U.S. national jailed in Iran ends hunger strike, renews appeal to Biden

Washington — A U.S.-Iranian dual national imprisoned in Tehran ended a seven-day hunger strike on Monday, saying he had lost 10 pounds but felt strengthened in his resolve to

fight for the release of U.S. prisoners. Siamak Namazi, who has been detained since October 2015, said his strike marked the seventh anniversary of Washington's decision to

exclude him from a prisoner release that saw five other Americans freed after the inking of a historic denuclearization deal with Iran. Namazi had called on U.S. President

Joe Biden to consider the plight of American prisoners in Iran for a minute each day — one "for each of the seven years of freedom" he has lost since the prisoner swap, according

to a statement released by his lawyer on Monday. "I went on hunger strike because I've learned the hard way that U.S. presidents tend to rely more on their political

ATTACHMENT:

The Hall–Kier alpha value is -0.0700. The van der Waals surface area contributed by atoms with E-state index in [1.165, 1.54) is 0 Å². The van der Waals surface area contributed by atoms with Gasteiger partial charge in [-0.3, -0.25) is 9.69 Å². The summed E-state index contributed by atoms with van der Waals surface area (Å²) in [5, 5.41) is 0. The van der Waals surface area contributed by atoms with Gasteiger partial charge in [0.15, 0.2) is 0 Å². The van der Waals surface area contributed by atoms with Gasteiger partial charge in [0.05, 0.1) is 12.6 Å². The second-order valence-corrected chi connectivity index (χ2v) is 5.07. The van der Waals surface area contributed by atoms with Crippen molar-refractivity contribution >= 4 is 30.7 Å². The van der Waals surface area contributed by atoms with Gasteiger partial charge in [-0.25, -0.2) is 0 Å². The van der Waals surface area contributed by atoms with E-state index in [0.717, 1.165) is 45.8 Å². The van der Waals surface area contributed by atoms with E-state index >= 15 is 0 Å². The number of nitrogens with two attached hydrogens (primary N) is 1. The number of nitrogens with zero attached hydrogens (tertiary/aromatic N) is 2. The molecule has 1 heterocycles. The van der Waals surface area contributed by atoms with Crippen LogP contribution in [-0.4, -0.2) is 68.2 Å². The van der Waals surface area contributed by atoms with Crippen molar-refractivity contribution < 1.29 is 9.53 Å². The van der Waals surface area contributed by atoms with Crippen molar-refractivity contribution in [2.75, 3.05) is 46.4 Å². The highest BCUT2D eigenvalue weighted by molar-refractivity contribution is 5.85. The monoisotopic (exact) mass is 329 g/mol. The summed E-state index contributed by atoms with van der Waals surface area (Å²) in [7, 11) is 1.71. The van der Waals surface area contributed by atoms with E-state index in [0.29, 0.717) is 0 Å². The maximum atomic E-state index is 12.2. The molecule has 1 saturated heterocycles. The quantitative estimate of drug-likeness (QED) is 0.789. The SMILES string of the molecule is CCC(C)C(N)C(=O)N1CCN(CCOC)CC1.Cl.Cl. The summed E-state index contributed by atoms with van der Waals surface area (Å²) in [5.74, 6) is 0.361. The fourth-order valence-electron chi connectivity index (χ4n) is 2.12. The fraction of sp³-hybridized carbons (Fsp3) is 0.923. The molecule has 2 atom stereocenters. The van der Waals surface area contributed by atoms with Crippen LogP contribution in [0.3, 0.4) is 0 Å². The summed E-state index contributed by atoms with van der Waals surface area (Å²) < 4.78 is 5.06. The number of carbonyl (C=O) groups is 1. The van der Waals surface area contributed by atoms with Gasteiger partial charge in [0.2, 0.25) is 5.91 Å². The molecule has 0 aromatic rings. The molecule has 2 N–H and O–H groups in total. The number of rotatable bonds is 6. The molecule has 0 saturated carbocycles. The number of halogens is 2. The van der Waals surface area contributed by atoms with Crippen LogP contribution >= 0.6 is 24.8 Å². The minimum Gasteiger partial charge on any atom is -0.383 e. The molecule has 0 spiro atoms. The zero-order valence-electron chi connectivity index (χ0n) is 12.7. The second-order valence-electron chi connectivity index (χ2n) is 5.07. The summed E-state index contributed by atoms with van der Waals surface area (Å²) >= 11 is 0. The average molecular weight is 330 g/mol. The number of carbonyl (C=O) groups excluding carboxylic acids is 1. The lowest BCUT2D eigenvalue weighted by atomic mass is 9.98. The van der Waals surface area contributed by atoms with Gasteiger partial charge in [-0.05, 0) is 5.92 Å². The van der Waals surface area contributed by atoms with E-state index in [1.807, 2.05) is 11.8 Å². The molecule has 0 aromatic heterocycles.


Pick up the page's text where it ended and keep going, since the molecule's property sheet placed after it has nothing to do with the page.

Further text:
thermometer than their moral compass when deciding whether or not to enter a prisoner deal with Iran," he said. "I denied myself food for an entire week so that maybe

President Biden will recognize just how desperate the situation of the U.S. hostages here has become." According to his lawyer, Namazi lost about 10 pounds and his blood

pressure spiked above normal levels during the hunger strike. He also struggled to stay warm, the statement said. Namazi was blocked from leaving the country after a 2015

visit and sentenced to 10 years for collaborating with a foreign government, charges that he denies and that U.S. officials have called groundless.